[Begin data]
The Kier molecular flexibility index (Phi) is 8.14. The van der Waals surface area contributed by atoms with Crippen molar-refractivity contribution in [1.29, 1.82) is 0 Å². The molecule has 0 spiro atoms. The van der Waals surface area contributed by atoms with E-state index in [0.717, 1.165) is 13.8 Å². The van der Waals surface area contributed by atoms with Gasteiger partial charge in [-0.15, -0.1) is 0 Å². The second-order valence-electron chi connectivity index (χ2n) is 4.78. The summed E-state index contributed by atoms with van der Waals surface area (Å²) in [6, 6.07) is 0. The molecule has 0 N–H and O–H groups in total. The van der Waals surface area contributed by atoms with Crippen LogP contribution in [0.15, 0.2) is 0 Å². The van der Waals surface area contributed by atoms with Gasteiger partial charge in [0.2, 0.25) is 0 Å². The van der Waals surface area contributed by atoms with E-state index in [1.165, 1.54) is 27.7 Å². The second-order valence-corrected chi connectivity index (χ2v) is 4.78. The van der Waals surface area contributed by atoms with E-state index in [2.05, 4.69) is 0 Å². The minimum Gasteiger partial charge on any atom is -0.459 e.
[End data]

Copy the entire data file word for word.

The Kier molecular flexibility index (Phi) is 8.14. The van der Waals surface area contributed by atoms with Crippen molar-refractivity contribution in [1.29, 1.82) is 0 Å². The molecule has 0 spiro atoms. The van der Waals surface area contributed by atoms with E-state index in [0.717, 1.165) is 13.8 Å². The van der Waals surface area contributed by atoms with Gasteiger partial charge in [-0.15, -0.1) is 0 Å². The second-order valence-electron chi connectivity index (χ2n) is 4.78. The summed E-state index contributed by atoms with van der Waals surface area (Å²) in [6, 6.07) is 0. The molecule has 0 N–H and O–H groups in total. The van der Waals surface area contributed by atoms with Crippen LogP contribution in [0.15, 0.2) is 0 Å². The van der Waals surface area contributed by atoms with Gasteiger partial charge in [0.2, 0.25) is 0 Å². The van der Waals surface area contributed by atoms with E-state index in [1.165, 1.54) is 27.7 Å². The second-order valence-corrected chi connectivity index (χ2v) is 4.78. The van der Waals surface area contributed by atoms with E-state index in [2.05, 4.69) is 0 Å². The minimum Gasteiger partial charge on any atom is -0.459 e.